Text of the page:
From where we stand: Taking away fishermen from the Zambezi River would only escalate illegal Wildlife Trade and poaching


Compiled by Byron Zamasiya-Zimbabwe Environmental Law Association

The COVID-19 which broke out in Wuhan city, Hubei Province, China late last year and spread to over 70 countries has taken the world by storm[1][2]. There is a general agreement that this disease which has its ecological reservoir in bats broke out in the Wuhan food market in China. The disease is stretching and testing health systems in both developed and developing countries. Governments in both developed and developing countries are instituting measures to curb the spread of this disease with some attempting to break the spread by instituting national lockdowns with varying periods, social distancing and encouraging citizens to wash their hands frequently with soap[3]. Zimbabwe followed suit by announcing a three-week national lockdown effective from the 30th of March 2020[4] extended by an extra two weeks. On the same day, the Zimbabwe Parks and Wildlife Management Authority (ZIMPARKS) in Mbire district of Zimbabwe issued a warning to fishermen that they will no longer be allowed to fish without wearing life jackets. This article focuses on the implications of the national lockdown and this demand by ZimParks on illegal wildlife trade and poaching in Mbire district of Zimbabwe.

Kanyemba (Latitude: -15 42′ 00”, Longitude: 30 19′ 00” ) is located in Mbire district in Mashonaland Central Province in Zimbabwe. This area lies directly opposite the confluence of the Zambezi and Luangwa rivers. The inhabitants of this area are the Chikunda and Domas who are previously nomadic hunter-gatherers[5]. Kanyemba is a wildlife corridor for animals crossing from Mozambique and Zambia into Zimbabwe. Wildlife resources in Kanyemba are managed under the Communal Areas Management Programme for Indigenous  Resources (CAMPFIRE) where communities get a share of funds from trophy hunting[6]. The community in Kanyemba relies on subsistence farming on the flood plains of Mwanzamutanda river. In most cases, the crops are swept away by floods, roasted by the sun or destroyed by elephants, warthogs and hippos[7]. Fishing with boats is the major economic activity for food, income and nutrition[8]. In this area, the Zimbabwe Environmental Law Association and the African Wildlife Foundation are working with 11 fishing cooperatives with a total of 140 members and supporting nearly 700 direct dependents. The two organisations assisted the groups in developing constitutions and trained them on business development and fisheries management. Presently, three fishing groups managed to renew their annul gill-net fishing permits with the ZimParks. This means that there are 4 boats from Ngwena Fishing Cooperative and 2 from Chiruhwe and Chansato. On average, a boat can get a total catch of 15kg per day. This will translate to US$45 per day per boat. The fish catch is normally sold as fresh to members of the community. When there is a surplus, the fishing groups can either keep the surplus in a refrigerated place in Luangwa. On rare occasions, the fishers preserve the fish through drying. Members of the fishing groups share their money at the end of each week and retain 20% for their operations[9].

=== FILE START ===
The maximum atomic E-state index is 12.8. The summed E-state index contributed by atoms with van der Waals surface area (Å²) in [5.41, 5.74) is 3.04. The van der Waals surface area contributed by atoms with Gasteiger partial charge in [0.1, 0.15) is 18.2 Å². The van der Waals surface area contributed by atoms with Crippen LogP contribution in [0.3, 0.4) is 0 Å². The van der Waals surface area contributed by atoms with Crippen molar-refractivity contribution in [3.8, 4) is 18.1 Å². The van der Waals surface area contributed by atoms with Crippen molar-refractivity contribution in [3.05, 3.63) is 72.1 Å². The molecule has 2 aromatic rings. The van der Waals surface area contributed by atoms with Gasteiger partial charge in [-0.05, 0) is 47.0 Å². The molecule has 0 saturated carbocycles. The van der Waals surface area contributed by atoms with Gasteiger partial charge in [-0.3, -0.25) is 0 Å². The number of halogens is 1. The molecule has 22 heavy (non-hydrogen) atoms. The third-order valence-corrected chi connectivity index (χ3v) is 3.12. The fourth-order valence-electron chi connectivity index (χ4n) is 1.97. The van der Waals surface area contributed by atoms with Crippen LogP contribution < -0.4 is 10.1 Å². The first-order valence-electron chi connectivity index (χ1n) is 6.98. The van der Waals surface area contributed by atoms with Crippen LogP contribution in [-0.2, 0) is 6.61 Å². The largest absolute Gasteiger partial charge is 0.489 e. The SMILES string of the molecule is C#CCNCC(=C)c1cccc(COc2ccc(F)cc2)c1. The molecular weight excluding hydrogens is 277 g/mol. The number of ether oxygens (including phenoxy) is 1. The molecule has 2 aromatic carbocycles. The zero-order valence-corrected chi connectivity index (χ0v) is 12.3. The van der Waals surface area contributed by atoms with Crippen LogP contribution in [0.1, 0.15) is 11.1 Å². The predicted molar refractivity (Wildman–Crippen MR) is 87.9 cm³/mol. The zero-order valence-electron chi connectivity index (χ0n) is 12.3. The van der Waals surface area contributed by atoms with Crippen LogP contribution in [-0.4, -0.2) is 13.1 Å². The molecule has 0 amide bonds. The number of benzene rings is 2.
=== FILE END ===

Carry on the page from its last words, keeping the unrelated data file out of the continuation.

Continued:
Increased  poaching activities  

Fishing groups in Kanyemba play a pivotal role in monitoring illegal wildlife trade while they are conducting their fishing activities. If they sight any poachers, they quickly relay the message to Zimparks. Poachers use the Zambezi River to cross into Zimbabwe and then conduct illegal wildlife activities that include ivory poaching. Because of the national lockdown and its subsequent extension, poachers from other areas may likely tap into the absence of fishers on the river to intensify poaching activities. These poaching activities are likely to retard outcomes of the conservation efforts by ZELA, AWF and Zimparks in the area.

Poaching for the “pot” by local community members